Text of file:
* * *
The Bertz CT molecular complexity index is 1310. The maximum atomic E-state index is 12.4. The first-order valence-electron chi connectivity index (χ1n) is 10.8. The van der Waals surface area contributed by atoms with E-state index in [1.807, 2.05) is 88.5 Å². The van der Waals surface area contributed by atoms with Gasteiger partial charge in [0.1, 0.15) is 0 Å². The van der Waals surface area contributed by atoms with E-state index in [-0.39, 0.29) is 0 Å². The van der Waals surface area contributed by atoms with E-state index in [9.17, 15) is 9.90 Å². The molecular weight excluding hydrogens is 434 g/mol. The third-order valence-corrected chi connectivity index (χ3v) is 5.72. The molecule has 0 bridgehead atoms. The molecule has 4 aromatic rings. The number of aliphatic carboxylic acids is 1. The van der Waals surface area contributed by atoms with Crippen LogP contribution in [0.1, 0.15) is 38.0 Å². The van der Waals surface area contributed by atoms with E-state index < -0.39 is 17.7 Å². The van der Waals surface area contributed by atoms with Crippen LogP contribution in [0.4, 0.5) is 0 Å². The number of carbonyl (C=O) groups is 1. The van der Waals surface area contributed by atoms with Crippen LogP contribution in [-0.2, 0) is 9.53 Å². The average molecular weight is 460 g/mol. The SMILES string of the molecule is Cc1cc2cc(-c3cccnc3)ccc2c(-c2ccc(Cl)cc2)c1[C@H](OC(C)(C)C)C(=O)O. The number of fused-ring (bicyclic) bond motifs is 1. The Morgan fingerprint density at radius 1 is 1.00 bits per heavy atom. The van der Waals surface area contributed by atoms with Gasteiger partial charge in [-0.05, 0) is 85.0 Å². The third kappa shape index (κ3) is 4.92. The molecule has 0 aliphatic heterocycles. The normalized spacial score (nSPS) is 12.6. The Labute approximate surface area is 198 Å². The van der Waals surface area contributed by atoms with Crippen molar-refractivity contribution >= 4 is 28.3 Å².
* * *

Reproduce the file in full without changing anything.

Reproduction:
The Bertz CT molecular complexity index is 1310. The maximum atomic E-state index is 12.4. The first-order valence-electron chi connectivity index (χ1n) is 10.8. The van der Waals surface area contributed by atoms with E-state index in [1.807, 2.05) is 88.5 Å². The van der Waals surface area contributed by atoms with Gasteiger partial charge in [0.1, 0.15) is 0 Å². The van der Waals surface area contributed by atoms with E-state index in [-0.39, 0.29) is 0 Å². The van der Waals surface area contributed by atoms with E-state index in [9.17, 15) is 9.90 Å². The molecular weight excluding hydrogens is 434 g/mol. The third-order valence-corrected chi connectivity index (χ3v) is 5.72. The molecule has 0 bridgehead atoms. The molecule has 4 aromatic rings. The number of aliphatic carboxylic acids is 1. The van der Waals surface area contributed by atoms with Crippen LogP contribution in [0.1, 0.15) is 38.0 Å². The van der Waals surface area contributed by atoms with E-state index < -0.39 is 17.7 Å². The van der Waals surface area contributed by atoms with Crippen LogP contribution in [0.4, 0.5) is 0 Å². The number of carbonyl (C=O) groups is 1. The van der Waals surface area contributed by atoms with Crippen LogP contribution in [-0.2, 0) is 9.53 Å². The average molecular weight is 460 g/mol. The SMILES string of the molecule is Cc1cc2cc(-c3cccnc3)ccc2c(-c2ccc(Cl)cc2)c1[C@H](OC(C)(C)C)C(=O)O. The number of fused-ring (bicyclic) bond motifs is 1. The Morgan fingerprint density at radius 1 is 1.00 bits per heavy atom. The van der Waals surface area contributed by atoms with Gasteiger partial charge in [-0.05, 0) is 85.0 Å². The third kappa shape index (κ3) is 4.92. The molecule has 0 aliphatic heterocycles. The normalized spacial score (nSPS) is 12.6. The Labute approximate surface area is 198 Å². The van der Waals surface area contributed by atoms with Crippen molar-refractivity contribution >= 4 is 28.3 Å².